Many physicians can recall exactly where they were when they first learned something that changed the way they practice medicine. For a select group, that moment takes place during the Research Forum at ACEP18-Scientific Assembly, the annual meeting of the American College of Emergency Physicians (ACEP) at the San Diego Convention Center from October 1–3, 2018.
Leading researchers in Emergency Medicine (EM) presented nearly 400 studies on topics ranging from Pediatrics to Geriatrics, opioids, mental illness, diagnostic imaging, toxicology, and more.
Abstracts of the presentations are featured in a special supplement to Annals of Emergency Medicine. The Research Forum also featured special presentations each day that are accredited for CME. The Research Forum offers something for everyone, no matter the level of experience.
For those newer to scientific research and academia, for instance, the Research Forum offers a chance to meet the leaders in the field. This year, the writer’s workshop gave everyone an opportunity to hone their skills and better understand what top scientific journals are seeking from a stylistic and content perspective.
In the “State-of-the-Art” presentation series, attendees heard directly from some of EM’s most impactful voices. Social media juggernauts like Esther Choo, MD, Megan Ranney, MD, MPH, FACEP, and Seth Trueger MD, MPH FACEP discussed how to talk about science in the age of “fake news.”
Judd Hollander, MD, FACEP peered into his crystal ball to discuss the future of telemedicine. And, attendees heard firsthand how EM intersects, overlaps, and informs many other specialties from Richard Gordon, MD, FACEP.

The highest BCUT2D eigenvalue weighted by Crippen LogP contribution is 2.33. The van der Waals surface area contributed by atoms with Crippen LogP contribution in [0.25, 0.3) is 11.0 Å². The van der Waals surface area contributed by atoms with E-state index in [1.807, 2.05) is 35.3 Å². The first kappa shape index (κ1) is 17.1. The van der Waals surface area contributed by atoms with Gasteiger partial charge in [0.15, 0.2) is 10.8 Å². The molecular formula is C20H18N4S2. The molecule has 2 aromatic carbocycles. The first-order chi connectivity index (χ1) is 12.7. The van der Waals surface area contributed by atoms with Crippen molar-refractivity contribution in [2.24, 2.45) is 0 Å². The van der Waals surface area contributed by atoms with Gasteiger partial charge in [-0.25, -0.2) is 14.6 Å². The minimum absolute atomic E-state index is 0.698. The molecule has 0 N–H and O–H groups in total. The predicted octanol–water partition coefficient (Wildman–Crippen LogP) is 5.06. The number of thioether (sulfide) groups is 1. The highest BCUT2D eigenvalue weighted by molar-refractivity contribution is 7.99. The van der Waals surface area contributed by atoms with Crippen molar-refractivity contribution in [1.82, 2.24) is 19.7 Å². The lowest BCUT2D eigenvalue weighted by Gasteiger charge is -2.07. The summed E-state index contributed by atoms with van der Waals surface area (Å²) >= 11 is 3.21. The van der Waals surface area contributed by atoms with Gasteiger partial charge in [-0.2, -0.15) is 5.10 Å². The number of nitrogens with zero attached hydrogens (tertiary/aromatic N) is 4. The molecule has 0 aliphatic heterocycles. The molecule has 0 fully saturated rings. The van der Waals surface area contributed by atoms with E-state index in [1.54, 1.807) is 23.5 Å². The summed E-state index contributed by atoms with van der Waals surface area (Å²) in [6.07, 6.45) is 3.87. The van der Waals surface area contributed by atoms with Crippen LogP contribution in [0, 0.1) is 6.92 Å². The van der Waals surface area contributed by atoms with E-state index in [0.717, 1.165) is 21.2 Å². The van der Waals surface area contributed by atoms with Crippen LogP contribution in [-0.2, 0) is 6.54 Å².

Emergency departments are on the frontlines of many of the nation’s most pressing and vexing health challenges. For example, the role of the emergency physician in treating and preventing opioid use disorder was highlighted in a guest lecture by leaders from the National Institute on Drug Abuse.
Other highlights at the Research Forum included research about blunt abdominal trauma in children, patient safety curricula, and trends in mental health visits. There were also presentations about the predictors of suicide and care transition strategies. It also showcased data detailing some of the most common symptoms that bring patients to the emergency department, such as chest pain, and how symptoms may differ by gender.
Hot-button issues like firearm safety were discussed during Monday’s plenary session. Topics such as the effect of Medicaid expansion on emergency department use were covered.
In Pediatrics, a thorough analysis concluded that popsicles do in fact influence patient satisfaction. And, a look at the role of four-legged EM colleagues revealed whether therapy dogs pose risk to patients in the emergency department.
The event also featured a look at some of the overarching trends in ED visits relating to mental health or geriatric emergency trends—an important conversation as more emergency departments gain ACEP accreditation for geriatric services.
Psychiatric patient boarding and opioid prescribing patterns were analyzed. Attendees could also review key findings from research relating to the homeless patient population.
The Wednesday plenary session featured a look at the dangerous Anthem Blue Cross Blue Shield policy to retroactively deny emergency care coverage. The policy that has legislators, medical societies and patients very and concerned about safety.
ACEP is celebrating its 50th anniversary this year. EM has come a very long way in a short time. Comforting patients through some of their most frightening moments, emergency physicians are there 24 hours a day, 365 days a year.
The 2018 Research Forum showcased new ways of thinking and research that could change EM. This event remains an invaluable opportunity to network and learn from some of the brightest minds in the specialty. More information is available at www.acep.org/acep18.
Dr. Joseph Piktel is an Emergency Medicine physician and an instructor at the Case Western Reserve University School of Medicine.